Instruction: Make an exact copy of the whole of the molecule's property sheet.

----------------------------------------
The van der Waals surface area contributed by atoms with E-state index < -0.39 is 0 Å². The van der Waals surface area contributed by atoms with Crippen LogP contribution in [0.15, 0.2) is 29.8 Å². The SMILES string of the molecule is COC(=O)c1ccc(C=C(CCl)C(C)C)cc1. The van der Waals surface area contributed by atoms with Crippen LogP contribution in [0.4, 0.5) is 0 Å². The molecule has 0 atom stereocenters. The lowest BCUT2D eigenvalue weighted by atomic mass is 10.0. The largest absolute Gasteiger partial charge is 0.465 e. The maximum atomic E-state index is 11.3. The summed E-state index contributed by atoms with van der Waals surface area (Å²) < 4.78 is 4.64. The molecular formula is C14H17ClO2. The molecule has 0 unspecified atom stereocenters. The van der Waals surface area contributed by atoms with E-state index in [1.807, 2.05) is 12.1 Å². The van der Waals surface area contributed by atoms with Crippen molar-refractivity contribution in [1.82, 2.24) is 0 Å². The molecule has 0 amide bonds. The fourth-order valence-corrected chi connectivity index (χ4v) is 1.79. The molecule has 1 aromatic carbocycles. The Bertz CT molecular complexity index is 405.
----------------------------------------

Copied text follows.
The van der Waals surface area contributed by atoms with E-state index < -0.39 is 0 Å². The van der Waals surface area contributed by atoms with Crippen LogP contribution in [0.15, 0.2) is 29.8 Å². The SMILES string of the molecule is COC(=O)c1ccc(C=C(CCl)C(C)C)cc1. The van der Waals surface area contributed by atoms with Crippen LogP contribution in [0.4, 0.5) is 0 Å². The molecule has 0 atom stereocenters. The lowest BCUT2D eigenvalue weighted by atomic mass is 10.0. The largest absolute Gasteiger partial charge is 0.465 e. The maximum atomic E-state index is 11.3. The summed E-state index contributed by atoms with van der Waals surface area (Å²) < 4.78 is 4.64. The molecular formula is C14H17ClO2. The molecule has 0 unspecified atom stereocenters. The van der Waals surface area contributed by atoms with E-state index in [1.807, 2.05) is 12.1 Å². The van der Waals surface area contributed by atoms with Crippen molar-refractivity contribution in [1.82, 2.24) is 0 Å². The molecule has 0 amide bonds. The fourth-order valence-corrected chi connectivity index (χ4v) is 1.79. The molecule has 1 aromatic carbocycles. The Bertz CT molecular complexity index is 405.